10. Ibrahim SA, Flot SL, and Whicker FW (1982a) Concentrations and observed behavior of226Ra and210Po around uranium mill tailings: Proceedings of the international symposium on management waste from uranium mining and mining. Albuquerque, NM, 10–14 May 1982. IAEA, Vienna, OECD Nuclear Energy Agency, Paris. pp 339–352Google Scholar
  11. Ibrahim SA, Flot SL, and Whicker FW (1982b) Concentration and biological availability of238U and230Th in the environs of a uranium milling operation. Proceedings of the symposium on uranium mill tailing management. Fort Collins, Colorado, 9–10 December 1982. Geotechnical Engineering Program, Civil Engineering Department, Colorado State University, Ft. Collins, Colorado. pp 149–163Google Scholar
  12. Lakshmanan VI and Ashbrook AW (1978) Radium balance studies at the Beaverlodge mill of Eldorado Nuclear Limited. In: Seminar on management, stabilisation and environmental impact of uranium mill tailings. Paris: Organization for Economic Cooperation and Development/Nuclear Energy Agency. pp 51–64Google Scholar
  13. Landa ER (1980) Isolation of uranium mill tailings and their component radionuclides from the biosphere; some earth science perspectives. US Geological Survey Circular 814. 32 ppGoogle Scholar
  14. Landa ER (1982) Leaching of radionuclides from uranium ore and mill tailings. Uranium 1:53–64Google Scholar
  15. Landa ER (1987a) Radium-226 contents and Rn emanation coefficients of particle-size fractions of alkaline, acid and mixed tailings. Health Phys 52:303–310Google Scholar
  16. Landa ER (1987b) Influence of ore type and milling process on222Rn emanation coefficients of U mill tailings. Health Phys 53: 679–683Google Scholar
  17. Landa ER (1991) Leaching of226Ra from components of uranium mill tailings. Hydrometallurgy 26:361–368Google Scholar
  18. Landa ER and Bush CA (1990) Geochemical hosts of solubilized radionuclides in uranium mill tailings. Hydrometallurgy 24:361–372Google Scholar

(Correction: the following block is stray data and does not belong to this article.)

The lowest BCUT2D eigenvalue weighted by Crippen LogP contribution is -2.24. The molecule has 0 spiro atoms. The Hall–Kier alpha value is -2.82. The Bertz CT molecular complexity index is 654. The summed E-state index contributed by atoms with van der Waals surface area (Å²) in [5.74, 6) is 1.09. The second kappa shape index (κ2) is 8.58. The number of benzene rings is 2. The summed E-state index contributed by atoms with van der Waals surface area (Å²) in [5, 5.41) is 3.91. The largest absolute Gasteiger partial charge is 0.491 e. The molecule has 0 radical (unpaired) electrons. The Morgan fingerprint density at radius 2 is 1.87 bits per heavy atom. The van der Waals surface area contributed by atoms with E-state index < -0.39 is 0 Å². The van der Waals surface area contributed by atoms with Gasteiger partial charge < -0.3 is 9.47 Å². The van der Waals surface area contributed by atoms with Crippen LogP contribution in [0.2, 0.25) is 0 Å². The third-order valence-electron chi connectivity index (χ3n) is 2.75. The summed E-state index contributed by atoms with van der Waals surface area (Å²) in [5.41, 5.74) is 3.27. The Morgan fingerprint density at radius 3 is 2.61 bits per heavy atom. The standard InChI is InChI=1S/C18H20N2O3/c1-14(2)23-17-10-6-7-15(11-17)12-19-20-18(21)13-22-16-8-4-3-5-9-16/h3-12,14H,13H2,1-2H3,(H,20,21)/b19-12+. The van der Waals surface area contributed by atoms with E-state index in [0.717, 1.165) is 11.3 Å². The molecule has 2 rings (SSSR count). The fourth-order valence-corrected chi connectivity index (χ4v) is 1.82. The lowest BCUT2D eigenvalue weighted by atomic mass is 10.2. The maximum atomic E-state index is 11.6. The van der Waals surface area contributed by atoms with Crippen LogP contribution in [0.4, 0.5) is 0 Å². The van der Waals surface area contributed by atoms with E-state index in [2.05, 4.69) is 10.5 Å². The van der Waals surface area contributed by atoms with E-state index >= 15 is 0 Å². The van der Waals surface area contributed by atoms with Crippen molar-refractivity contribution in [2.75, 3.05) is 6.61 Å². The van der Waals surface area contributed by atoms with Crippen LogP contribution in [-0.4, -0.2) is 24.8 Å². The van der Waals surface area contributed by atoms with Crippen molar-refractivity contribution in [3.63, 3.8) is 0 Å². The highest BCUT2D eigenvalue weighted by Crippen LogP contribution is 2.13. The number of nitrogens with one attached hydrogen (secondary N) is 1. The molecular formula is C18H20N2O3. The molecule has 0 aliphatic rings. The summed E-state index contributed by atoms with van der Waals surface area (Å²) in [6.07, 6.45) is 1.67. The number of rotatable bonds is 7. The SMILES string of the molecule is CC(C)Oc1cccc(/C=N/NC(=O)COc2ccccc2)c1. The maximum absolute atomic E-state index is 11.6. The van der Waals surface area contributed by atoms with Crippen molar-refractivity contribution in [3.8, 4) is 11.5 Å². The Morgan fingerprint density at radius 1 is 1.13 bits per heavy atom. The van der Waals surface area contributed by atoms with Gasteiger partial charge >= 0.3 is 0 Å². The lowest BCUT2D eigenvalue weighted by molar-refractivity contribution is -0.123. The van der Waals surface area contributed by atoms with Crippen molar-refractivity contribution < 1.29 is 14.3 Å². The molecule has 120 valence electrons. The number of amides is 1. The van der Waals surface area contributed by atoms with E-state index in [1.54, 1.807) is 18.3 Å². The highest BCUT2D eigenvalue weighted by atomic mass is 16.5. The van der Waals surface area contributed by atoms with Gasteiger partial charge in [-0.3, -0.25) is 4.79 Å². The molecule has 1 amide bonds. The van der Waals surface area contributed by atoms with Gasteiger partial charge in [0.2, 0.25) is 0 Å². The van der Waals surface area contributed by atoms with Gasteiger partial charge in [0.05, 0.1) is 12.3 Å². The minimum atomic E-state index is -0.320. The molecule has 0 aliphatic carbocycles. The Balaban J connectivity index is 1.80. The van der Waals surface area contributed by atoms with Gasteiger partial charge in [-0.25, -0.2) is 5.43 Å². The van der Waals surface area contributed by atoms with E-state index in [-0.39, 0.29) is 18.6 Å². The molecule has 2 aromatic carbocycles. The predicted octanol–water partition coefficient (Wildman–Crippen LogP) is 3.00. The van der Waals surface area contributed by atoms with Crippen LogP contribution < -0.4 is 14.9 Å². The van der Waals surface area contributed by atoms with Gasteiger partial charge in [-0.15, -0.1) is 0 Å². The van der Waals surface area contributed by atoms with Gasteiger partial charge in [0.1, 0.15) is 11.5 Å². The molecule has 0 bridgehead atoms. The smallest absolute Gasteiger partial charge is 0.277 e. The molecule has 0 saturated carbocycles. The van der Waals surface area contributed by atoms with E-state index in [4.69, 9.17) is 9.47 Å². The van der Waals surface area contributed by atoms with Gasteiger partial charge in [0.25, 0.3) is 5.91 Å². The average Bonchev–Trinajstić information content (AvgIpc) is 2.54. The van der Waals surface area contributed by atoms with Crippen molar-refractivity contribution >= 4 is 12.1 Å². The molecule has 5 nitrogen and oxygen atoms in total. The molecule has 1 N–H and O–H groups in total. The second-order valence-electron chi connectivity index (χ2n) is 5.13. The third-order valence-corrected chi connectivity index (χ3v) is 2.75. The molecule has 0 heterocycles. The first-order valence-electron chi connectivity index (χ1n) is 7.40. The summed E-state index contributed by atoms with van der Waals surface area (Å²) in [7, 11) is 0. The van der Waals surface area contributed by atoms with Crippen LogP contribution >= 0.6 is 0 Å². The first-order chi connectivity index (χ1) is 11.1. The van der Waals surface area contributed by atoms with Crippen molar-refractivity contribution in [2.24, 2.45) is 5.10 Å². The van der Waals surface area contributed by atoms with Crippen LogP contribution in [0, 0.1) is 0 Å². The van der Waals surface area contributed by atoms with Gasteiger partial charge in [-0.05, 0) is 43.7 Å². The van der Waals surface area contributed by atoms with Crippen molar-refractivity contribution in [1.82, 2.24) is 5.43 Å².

19. Landa ER, Miller CL, and Updegraff DM (1986) Leaching of226Ra from uranium mill tailings by sulfate-reducing bacteria. Health Phys 51:509–518Google Scholar
  20. Landa ER, Phillips EJP, and Lovley DR (1991) Release of226Ra from uranium mill tailings by microbial Fe(II) reduction. Appl Geochem 6:647–652Google Scholar
  21. Landa ER, Le AH, Luck RL, and Yeich PJ (1994) Sorption and coprecipitation of trace quantities of thorium with various minerals under conditions simulating an acid uranium mill effluent environment. Inorg Chim Acta 229(1–2): 247–252Google Scholar
  22. Levins DM, Ryan RK, and Strong KP (1978) Leaching of radium from uranium tailings. In: OECD Nuclear Energy Agency (Ed), Proceedings of the management, stabilization and environmental impact of uranium mill tailings. Albuquerque, NM: OECD Nuclear Energy Agency Seminar. pp 271–286Google Scholar
  23. Linke WF (1958) Solubilities of inorganic and metal-organic compounds, Vol. I, 4th ed. Washington, DC: American Chemical Society. 1487 ppGoogle Scholar
  24. Longsworth SA (1994) Geohydrology and water chemistry of abandoned uranium mines and radiochemistry of spoil-material leachate, Monument Valley and Cameron areas, Arizona and Utah. US Geological Survey Water-Resources Investigation Report 93-4226, 43 pGoogle Scholar
  25. Lovley DR and Phillips EJP (1992) Bioremediation of uranium contamination with enzymatic uranium reduction. Environ Sci Technol 26:2228–2234Google Scholar
  26. Lovley DR, Phillips EJP, Gorby YA, and Landa ER (1991) Microbial reduction of uranium. Nature 360:413–416Google Scholar
  27. Miller CL, Landa ER, and Updegraff DM (1987) Ecological aspects of microorganisms inhabiting uranium mill tailings. Microb Ecol 14:141–155Google Scholar
  28. Morrison SJ and Cahn LS (1991) Mineralogical residence of alphaemitting contamination and implications for mobilization from uranium mill tailings. J Contamin Hydrol 8:1–21Google Scholar
  29. National Lead Company (1960) Winchester Laboratory Topical Rep WIN-112. USAEC. 97 ppGoogle Scholar